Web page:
title = "A novel technique for tethered dialysis catheter removal using the laser sheath",
abstract = "Traction and cutdown techniques can successfully remove a tunneled dialysis catheter (TDC) in a great majority of patients. However, these methods may not be successful in patients with catheters that are tethered or attached to the central veins or the atrium. A forceful application of traction can lead to catheter breakage with subsequent retention of the broken piece and carries a potential risk of vascular and atrial wall avulsion. Open thoracotomy has been employed to remove an attached TDC. However, this procedure is invasive and bears a significant morbidity. This report presents three cases of tethered TDCs that underwent laser sheath extraction. The TDCs had been in place for an average of 26 months. The patients underwent initial unsuccessful removal attempt using the traction method with surgical exploration all the way to the venotomy site. The laser technique that is used to remove pacemaker/implantable cardioverter defibrillator leads was then applied to these stuck catheters. All three catheters were successfully removed without any damage to the catheter, central veins, or the right atrium. There were no retained catheter fragments left in the central veins or the atrium. One patient demonstrated a significant thrombus that extended from the tip of the catheter all the way to the right ventricle. The external sheath of the laser device successfully aspirated the thrombus. There were no procedure-related complications. In this small series, a laser sheath successfully extracted tethered dialysis catheters. The study found the procedure to be effective, easy to perform, and minimally invasive. We suggest that this approach be considered for the removal of tethered catheters that cannot be removed using traditional approaches.",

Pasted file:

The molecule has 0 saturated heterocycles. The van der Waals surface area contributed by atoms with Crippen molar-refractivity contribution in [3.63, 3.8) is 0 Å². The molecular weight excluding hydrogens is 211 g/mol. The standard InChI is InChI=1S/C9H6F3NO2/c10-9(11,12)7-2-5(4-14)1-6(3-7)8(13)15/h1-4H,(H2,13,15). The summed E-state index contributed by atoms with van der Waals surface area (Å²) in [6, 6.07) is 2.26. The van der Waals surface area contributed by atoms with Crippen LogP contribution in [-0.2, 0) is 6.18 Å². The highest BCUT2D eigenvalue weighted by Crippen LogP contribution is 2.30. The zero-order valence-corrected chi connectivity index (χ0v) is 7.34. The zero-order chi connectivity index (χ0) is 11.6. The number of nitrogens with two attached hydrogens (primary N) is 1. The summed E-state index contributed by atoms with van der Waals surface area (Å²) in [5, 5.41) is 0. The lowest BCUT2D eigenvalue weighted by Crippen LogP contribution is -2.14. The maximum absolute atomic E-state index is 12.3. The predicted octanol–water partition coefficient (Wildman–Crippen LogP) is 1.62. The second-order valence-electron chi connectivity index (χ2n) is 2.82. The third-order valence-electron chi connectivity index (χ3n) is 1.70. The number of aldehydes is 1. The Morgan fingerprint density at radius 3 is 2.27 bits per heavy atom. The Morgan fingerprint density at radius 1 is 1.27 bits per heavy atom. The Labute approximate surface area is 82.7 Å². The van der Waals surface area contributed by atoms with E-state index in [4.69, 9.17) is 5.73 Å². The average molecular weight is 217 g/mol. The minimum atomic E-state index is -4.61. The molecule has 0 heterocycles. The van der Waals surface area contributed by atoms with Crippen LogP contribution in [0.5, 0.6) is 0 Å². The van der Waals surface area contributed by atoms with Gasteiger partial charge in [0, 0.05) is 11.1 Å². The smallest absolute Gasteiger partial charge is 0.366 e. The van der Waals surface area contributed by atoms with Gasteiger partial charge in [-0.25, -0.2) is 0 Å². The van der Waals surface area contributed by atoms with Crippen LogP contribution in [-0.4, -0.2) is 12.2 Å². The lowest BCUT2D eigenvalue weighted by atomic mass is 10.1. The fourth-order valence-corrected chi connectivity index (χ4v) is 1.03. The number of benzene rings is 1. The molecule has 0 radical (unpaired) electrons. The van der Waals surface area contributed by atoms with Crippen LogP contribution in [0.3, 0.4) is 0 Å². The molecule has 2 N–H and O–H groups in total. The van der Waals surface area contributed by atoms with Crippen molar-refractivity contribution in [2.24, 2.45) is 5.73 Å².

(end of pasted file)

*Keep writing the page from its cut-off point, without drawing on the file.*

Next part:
author = "Roger Carrillo and Garisto, {Juan D.} and Loay Salman and Donna Merrill and Arif Asif",
year = "2009",
month = "11",
day = "1",
doi = "10.1111/j.1525-139X.2009.00646.x",
language = "English",
volume = "22",
pages = "688--691",
journal = "Seminars in Dialysis",
issn = "0894-0959",
publisher = "Wiley-Blackwell",
number = "6",

}

TY - JOUR

T1 - A novel technique for tethered dialysis catheter removal using the laser sheath

AU - Carrillo, Roger

AU - Garisto, Juan D.

AU - Salman, Loay

AU - Merrill, Donna

AU - Asif, Arif

PY - 2009/11/1

Y1 - 2009/11/1